After the abdication, the Duke and Duchess of Windsor were stunned when it became clear to them that their previous existence was unrecoverable. “They are like people after a cataclysm or a revolution, valiantly making the best of infinite luxury,” said the writer James Pope-Hennessy. Alas, far from a sybaritic future, it was Prince Andrew’s money problems that drew him into multi-millionaire Jeffrey Epstein’s vile orbit in the first place. Just as Edward was obsessed with never having enough money, Andrew now has huge legal bills and security costs to foot.
It will be interesting to see if Andrew accepts his non-royal fate ad infinitum or whether, like the Duke of Windsor, he pesters Charles for leniency once he becomes king. This seems unlikely, as Andrew is not rumoured to be close to his eldest brother and it is believed that Charles and William – both future kings who favour a slimmed-down monarchy for its survival – worked in concert with the Queen to decisively remove Andrew from royal life. It was heartbreaking for the Duke of Windsor when his brother, King George VI, instructed the switchboard at Buckingham Palace to stop putting Edward’s calls through.
Where Andrew is more fortunate than Edward is that privately he has remained close to the Queen. Since the death of Prince Philip, last April, he has been the most frequent visitor out of her four children. There is no doubt that the Duke loves his mother and is embarrassed by the scandal and shame threatening to engulf her jubilee year, having apparently already understood that he could play no public part in the celebrations.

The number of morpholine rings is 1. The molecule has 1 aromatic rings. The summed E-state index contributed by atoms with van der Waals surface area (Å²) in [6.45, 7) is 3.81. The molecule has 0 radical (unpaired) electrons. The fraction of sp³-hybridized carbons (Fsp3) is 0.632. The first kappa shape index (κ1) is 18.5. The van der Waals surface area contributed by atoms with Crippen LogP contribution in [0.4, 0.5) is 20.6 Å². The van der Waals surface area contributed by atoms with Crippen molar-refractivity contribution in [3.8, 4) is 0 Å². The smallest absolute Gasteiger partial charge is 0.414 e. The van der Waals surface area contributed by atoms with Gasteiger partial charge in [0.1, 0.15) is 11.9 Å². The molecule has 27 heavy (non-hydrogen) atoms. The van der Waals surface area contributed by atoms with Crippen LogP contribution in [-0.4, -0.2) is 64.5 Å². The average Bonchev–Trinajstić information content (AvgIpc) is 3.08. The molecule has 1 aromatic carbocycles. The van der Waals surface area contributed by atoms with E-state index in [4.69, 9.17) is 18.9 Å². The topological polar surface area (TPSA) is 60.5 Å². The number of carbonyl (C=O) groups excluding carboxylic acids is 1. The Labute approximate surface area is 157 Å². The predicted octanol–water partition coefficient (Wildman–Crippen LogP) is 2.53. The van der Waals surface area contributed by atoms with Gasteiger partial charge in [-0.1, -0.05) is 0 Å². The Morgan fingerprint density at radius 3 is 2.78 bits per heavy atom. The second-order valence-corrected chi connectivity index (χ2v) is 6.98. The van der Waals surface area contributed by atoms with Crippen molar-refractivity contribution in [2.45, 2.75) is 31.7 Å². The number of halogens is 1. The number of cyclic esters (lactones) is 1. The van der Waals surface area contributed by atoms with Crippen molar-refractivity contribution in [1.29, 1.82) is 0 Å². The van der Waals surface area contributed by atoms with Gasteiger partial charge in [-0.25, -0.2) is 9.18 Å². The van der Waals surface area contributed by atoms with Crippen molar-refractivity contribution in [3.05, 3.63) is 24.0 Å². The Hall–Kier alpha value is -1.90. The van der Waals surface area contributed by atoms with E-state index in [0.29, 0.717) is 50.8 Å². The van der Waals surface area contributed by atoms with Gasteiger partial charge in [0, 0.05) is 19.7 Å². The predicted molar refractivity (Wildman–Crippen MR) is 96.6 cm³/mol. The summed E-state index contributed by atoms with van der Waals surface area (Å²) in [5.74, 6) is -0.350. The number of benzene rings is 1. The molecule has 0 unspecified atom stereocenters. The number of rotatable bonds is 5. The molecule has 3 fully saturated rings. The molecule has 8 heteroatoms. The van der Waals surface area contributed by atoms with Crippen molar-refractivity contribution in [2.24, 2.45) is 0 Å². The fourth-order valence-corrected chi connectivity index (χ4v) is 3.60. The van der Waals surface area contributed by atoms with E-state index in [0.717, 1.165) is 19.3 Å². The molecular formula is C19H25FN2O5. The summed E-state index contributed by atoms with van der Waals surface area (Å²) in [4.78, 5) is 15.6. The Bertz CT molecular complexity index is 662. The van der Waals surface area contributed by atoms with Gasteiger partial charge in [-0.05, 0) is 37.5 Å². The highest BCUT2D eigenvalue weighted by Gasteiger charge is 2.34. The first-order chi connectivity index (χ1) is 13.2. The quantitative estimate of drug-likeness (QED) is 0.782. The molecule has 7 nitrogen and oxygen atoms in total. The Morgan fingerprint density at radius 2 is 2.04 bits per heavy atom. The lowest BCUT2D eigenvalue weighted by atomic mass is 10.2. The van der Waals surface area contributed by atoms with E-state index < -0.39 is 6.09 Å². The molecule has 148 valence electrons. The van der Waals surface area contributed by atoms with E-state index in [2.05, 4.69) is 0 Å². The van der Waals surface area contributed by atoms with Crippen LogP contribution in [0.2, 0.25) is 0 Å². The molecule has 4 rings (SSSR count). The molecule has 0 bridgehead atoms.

And in a reversal of fortunes for his ex-wife, Sarah, Duchess of York – from whom he has been divorced for 26 years but still lives with in Royal Lodge – the Queen is grateful to her ex daughter-in-law, of whom she has always been fond, for her support.
Queen Mary, by contrast, refused to ever meet Wallis Simpson, and hurt her son by retaining this intransigence until she died. Still, Wallis, who was married to Edward for 35 years, remained utterly loyal both to her husband and the Crown. She never once spoke out against the Royal family and held a reverence for the Queen, who showed tremendous kindness to her at the Duke of Windsor’s funeral.
Similarly, Sarah, despite not having spent a Christmas with her daughters since her divorce in 1996, when she was banished from Sandringham by Prince Philip, has never spoken ill of the family. She has endlessly praised the Queen, explaining that she understands royal protocol.
She once showed me kindness, too. When I was writing my book on Wallis Simpson, I wanted to go to Royal Lodge and sit in the drawing room where Edward and Queen Mary had their last evening before the abdication. Sarah arranged this for me. She was away at the time, so we were welcomed one Saturday afternoon by the Duke of York and some podgy Yorkshire terriers.
Andrew was an affable host. Royal Lodge is a complete shrine to his ex-wife. Every surface is crammed with photographs of her, a paean to their once gilded family life.
Unlike the Windsors, who were unable to have children, Andrew and Sarah have Beatrice, 33, and Eugenie, 31 – and now grandchildren, too. The princesses have said nothing in public. In private, insiders say, they are mortified. Beatrice, in particular, is said to be “absolutely devastated” that her 18th birthday ball was besmirched when a photograph came to light of Harvey Weinstein, Jeffrey Epstein and Ghislaine Maxwell standing in the Windsor grounds.
Prince Andrew’s legal team are expecting to discover, possibly as early as this weekend, which members of his family will be asked to give evidence under oath. It could well be the case that Beatrice will be called, given her father gave a party he had taken her to at Pizza Express, Woking, as his alibi on the night of one of Giuffre’s alleged assaults.
Yet, like Wallis and Edward, the Yorks are tight-knit, loyal to their core. As other royals distance themselves over the dark days that lie ahead for Andrew, they may be all he has.